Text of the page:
I've been to KSC many many times, for many Shuttle launches, but I've spent most of my life regretting the fact that I was born too late to watch man walk on the Moon. I still can't yet believe we're going to do it again, in MY lifetime!

    You are incredibly lucky to be so close to that project... thank you for taking the time to share these pics with us, it means a lot to me to see things coming together!

    There are a group of avid NASA-watchers (and NASA employees) who share pictures, documentation, and other news of this caliber with each other and the general public... you can find them at www.nasaspaceflight.com. Particularly their L2 section (for-pay membership) has great coverage... but I don't think I've ever seen pics taken at Marshall. If you're interested in making a lot of people very happy, you may want to post there, either in the free or L2 forums ^^

    And for modelers, I can highly recommend an L2 membership, even just for a couple of months... they have an unbelievable amount of documentation... even the crew "flight manuals" for the Saturn V, which told the crew what behavior to expect at each phase of launch, etc... quite an amazing read. And they've got some ridiculously rare videos as well.
  18. Patty

    Patty King of Swaziland

    Pshhh.. those ain't paper... tisk tisk. Thanks for the cool pics though. :)
  19. underwoodl06

    underwoodl06 Member

    The only thing I wonder is, they are having enough problems developing the Constellation Project Launch Systems (like the stability of the Ares I and the weight of the entire vehicle. Changing the pads and crawlers because the rockets will be too heavy and etc.) Well why don't they just go back to the Apollo systems? Cheaper and easier figure out really. I mean, they have everything; all the data, blue prints, the crawlers and pads. Why not just mak more Saturn V's and just modify them to carry a larger Spacecraft and Lunar Lander. I think the Saturn would definietly be able to carry the Orion and Altair toghether. (it may have to use a couple SRBs but that wouldn't bee too much trouble. We'd save fuel by launching one Saturn V with SRBs than an Ares I and Ares V which would be using 3 SRBs. Rendevous with the Altair and Orion would be as simple as just seperating and turning back to get it just like Apollo. It will be a little more time consuming for Orion to dock with Altair as soon as they meet in orbit. I like the new program seeing that it is going to be a new exciting vehicle and a new age for the Space Program, but I would actually approve areverting back to Apollo technology than going into a whole new program and 'starting with a clean slate'.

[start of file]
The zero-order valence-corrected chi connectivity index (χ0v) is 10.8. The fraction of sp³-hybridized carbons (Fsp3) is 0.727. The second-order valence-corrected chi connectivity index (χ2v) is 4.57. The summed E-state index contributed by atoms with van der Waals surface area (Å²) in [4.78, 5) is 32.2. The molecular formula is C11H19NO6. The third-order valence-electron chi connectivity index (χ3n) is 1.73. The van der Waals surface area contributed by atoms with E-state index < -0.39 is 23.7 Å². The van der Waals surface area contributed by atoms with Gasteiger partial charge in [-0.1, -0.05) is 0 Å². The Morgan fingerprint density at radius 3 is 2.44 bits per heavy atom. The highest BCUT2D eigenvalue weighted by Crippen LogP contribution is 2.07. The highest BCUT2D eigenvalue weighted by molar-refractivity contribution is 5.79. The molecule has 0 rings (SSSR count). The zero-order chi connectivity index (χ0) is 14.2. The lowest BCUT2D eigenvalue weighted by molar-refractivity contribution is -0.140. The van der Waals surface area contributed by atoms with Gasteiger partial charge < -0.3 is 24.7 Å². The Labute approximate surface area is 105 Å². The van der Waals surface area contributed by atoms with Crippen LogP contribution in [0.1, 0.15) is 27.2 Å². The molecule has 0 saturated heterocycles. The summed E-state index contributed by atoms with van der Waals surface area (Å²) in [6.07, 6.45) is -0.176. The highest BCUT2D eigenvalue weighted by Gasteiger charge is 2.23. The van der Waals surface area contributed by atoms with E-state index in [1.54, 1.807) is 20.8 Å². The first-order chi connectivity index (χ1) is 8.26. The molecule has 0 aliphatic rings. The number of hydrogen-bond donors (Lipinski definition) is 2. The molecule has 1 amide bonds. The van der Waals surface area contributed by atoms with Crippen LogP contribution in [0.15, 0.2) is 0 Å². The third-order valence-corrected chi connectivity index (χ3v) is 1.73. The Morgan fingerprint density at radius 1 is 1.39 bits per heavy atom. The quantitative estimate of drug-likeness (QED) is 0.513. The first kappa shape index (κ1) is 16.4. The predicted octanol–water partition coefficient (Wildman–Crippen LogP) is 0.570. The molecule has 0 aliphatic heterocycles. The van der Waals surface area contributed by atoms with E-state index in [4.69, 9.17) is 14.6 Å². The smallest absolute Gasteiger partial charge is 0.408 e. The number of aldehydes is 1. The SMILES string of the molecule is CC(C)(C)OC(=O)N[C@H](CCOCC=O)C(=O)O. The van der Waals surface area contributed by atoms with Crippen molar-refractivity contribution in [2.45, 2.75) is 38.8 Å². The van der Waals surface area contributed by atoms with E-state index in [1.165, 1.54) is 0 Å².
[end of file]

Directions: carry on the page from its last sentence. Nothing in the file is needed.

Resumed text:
20. ImperfectSense

    ImperfectSense New Member

    Unfortunatly underwoodl06, that wouldn't work. Trust me, I also would much rather get to see a Saturn V launch, it would make my life complete, but here are the issues:

    Apollo CSM //:\\ 66,871lbs //:\\ 3.9m diameter //:\\ 3 crew
    Orion CSM //:\\ 51,290lbs //:\\ 5.03m diameter //:\\ 4-6 crew

    Apollo LM //:\\ 32,399lbs //:\\ 4.27m diameter //:\\ 2 crew //:\\ 3 days
    Altair LM //:\\ 101,100lbs //:\\ 7.5m diameter //:\\ 4 crew //:\\ 7 days

    Saturn V //:\\ 6,500,000lbs at liftoff //:\\ 262,350lbs to LEO //:\\ 99,208lbs to TLI
    Ares I //:\\ 2,000,000lbs at liftoff //:\\ 56,438lbs to LEO
    Ares V //:\\ 7,440,400lbs at liftoff //:\\ 316,142lbsMT to LEO //:\\ 123,238lbs to TLI (without Ares I)
    Shuttle //:\\ 4,500,000lbs at liftoff //:\\ 55,115lbs to LEO

    So as you can see, the Constellation program is not just rebuilding Apollo... it is a step far beyond both our current and our past capabilities.

    Also, you assume that we still have the capability to build Saturn V's again... unfortunatly this is not true. Most, if not all, of the tooling used has been destroyed, and in many cases we no longer use the same materials. Much of the old test and development data, and even the old blueprints, are lost. Each Saturn V was unique, each one had modifications and changes that other Saturn V's did not have, it was a continually improving vehicle. And yet, despite that, and despite it's flawless performance when manned, it was not anywhere near as safe a vehicle as NASA would like Ares to be. It was a big, brutal machine, incredibly complex, amazingly powerful... It was a solution to a specific challenge, that of landing Man on the Moon in less than 10 years. And it did that job well. But it is not the answer for putting Man *back* on the Moon for further exploration, or ferrying crews to the ISS, or launching Hubble's replacement to the Earth-Sun lagrange points, or sending robots and/or humans to Mars... As much as I hate to admit it, Constellation is the way to go.